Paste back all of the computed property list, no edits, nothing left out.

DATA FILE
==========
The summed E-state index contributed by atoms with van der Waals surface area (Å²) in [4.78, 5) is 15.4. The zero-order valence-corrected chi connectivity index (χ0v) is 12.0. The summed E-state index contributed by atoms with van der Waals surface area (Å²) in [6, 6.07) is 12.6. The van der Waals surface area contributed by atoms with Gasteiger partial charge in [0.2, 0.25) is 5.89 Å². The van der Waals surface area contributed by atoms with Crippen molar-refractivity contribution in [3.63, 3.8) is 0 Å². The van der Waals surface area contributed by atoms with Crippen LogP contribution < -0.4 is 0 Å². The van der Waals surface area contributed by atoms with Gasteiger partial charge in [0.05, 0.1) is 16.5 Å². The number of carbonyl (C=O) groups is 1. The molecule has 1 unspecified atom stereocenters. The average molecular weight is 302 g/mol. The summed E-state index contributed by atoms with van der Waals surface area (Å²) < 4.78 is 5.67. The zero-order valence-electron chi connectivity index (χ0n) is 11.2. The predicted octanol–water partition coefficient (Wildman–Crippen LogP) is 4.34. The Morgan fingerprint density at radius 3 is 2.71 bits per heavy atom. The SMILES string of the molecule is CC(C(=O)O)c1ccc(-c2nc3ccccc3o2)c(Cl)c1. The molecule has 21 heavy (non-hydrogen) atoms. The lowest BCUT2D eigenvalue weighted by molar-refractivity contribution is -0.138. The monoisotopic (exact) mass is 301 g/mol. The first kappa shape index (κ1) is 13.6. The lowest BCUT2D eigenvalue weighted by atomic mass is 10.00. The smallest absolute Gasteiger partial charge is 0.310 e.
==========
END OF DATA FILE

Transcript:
The summed E-state index contributed by atoms with van der Waals surface area (Å²) in [4.78, 5) is 15.4. The zero-order valence-corrected chi connectivity index (χ0v) is 12.0. The summed E-state index contributed by atoms with van der Waals surface area (Å²) in [6, 6.07) is 12.6. The van der Waals surface area contributed by atoms with Gasteiger partial charge in [0.2, 0.25) is 5.89 Å². The van der Waals surface area contributed by atoms with Crippen molar-refractivity contribution in [3.63, 3.8) is 0 Å². The van der Waals surface area contributed by atoms with Crippen LogP contribution < -0.4 is 0 Å². The van der Waals surface area contributed by atoms with Gasteiger partial charge in [0.05, 0.1) is 16.5 Å². The number of carbonyl (C=O) groups is 1. The molecule has 1 unspecified atom stereocenters. The average molecular weight is 302 g/mol. The summed E-state index contributed by atoms with van der Waals surface area (Å²) < 4.78 is 5.67. The zero-order valence-electron chi connectivity index (χ0n) is 11.2. The predicted octanol–water partition coefficient (Wildman–Crippen LogP) is 4.34. The Morgan fingerprint density at radius 3 is 2.71 bits per heavy atom. The SMILES string of the molecule is CC(C(=O)O)c1ccc(-c2nc3ccccc3o2)c(Cl)c1. The molecule has 21 heavy (non-hydrogen) atoms. The lowest BCUT2D eigenvalue weighted by molar-refractivity contribution is -0.138. The monoisotopic (exact) mass is 301 g/mol. The first kappa shape index (κ1) is 13.6. The lowest BCUT2D eigenvalue weighted by atomic mass is 10.00. The smallest absolute Gasteiger partial charge is 0.310 e.